Sunday, March 2, 2008

Cine Stills: Paris, Texas

As a new feature on this blog, I am going to start posting still frames from cinematographically significant films. The influence that film has had on photography is unquestionably apparent. It is in many ways hard to separate the two; each has historically informed the other through a closely linked visual past. Some of the most interesting contemporary photography has continued to blur these lines even further. Photographers like Philip Lorca-DiCorcia, Jeff Wall, Lisa Kereszi and Alessandra Sanguinetti are just a few of the more obvious people finding inspiration in cinema.

When I was considering which film to start with, I kept coming back to Wim Wenders' Paris, Texas. The imagery in this film is absolutely breathtaking. It presents a unique vision of the American landscape, one in which beauty is found in the vast, and often, desolate vernacular of the west. The film's power is also heightened by the distinctive use of color and lighting. Robby Müller's camerawork relies on these qualities, and as a result, the film is just as much an exploration of the psychology of color and light as it is a meditation on pain and loss.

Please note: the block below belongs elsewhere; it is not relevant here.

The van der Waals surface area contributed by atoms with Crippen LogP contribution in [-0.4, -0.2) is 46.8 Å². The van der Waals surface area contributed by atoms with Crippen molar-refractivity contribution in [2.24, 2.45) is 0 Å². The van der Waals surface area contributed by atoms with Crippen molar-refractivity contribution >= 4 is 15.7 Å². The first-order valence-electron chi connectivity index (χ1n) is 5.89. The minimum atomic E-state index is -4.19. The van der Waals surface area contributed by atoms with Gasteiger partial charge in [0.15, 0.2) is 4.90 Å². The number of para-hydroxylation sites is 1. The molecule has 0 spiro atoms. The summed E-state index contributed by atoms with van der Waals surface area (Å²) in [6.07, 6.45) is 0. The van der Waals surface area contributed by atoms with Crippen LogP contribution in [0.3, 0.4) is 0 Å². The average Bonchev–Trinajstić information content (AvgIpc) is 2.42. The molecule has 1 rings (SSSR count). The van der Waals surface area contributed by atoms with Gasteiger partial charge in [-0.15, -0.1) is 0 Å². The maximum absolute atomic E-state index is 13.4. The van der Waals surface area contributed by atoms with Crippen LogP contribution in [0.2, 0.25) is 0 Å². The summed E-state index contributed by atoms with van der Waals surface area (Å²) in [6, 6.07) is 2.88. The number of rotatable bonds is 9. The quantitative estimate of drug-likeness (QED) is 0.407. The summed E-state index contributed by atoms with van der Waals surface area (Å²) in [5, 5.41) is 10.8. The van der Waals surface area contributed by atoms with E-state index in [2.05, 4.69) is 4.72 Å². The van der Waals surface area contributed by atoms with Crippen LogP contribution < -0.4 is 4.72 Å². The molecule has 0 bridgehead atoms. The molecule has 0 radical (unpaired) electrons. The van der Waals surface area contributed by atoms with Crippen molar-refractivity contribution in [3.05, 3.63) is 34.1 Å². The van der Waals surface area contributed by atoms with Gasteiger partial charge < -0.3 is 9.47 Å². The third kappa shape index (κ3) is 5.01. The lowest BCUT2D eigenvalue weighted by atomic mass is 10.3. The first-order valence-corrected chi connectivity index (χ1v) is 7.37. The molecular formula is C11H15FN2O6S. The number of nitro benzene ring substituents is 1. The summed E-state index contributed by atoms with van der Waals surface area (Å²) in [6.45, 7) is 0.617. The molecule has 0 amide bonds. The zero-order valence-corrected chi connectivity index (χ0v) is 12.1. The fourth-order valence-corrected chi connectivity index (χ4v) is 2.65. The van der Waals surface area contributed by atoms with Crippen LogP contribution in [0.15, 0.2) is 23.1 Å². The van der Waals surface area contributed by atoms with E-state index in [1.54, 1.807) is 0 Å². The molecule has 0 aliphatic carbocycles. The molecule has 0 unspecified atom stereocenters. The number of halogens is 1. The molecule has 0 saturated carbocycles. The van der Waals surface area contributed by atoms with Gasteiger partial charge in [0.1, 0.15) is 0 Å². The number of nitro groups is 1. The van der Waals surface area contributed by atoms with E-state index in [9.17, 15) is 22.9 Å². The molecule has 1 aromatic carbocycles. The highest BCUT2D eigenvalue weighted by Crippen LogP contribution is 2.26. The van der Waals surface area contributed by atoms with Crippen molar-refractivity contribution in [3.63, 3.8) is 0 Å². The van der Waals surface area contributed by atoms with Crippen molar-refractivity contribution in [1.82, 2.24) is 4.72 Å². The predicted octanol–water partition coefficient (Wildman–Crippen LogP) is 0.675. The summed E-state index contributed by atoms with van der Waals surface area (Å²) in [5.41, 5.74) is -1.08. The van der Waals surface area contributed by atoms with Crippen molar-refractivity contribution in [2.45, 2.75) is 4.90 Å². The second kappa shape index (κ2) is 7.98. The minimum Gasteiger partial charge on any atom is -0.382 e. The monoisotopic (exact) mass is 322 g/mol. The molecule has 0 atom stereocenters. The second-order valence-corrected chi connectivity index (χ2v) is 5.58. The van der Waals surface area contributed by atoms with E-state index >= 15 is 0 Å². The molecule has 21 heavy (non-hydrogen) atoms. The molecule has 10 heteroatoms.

Still from Paris, Texas, 1984 (dir. Wim Wenders, cine. Robby Müller)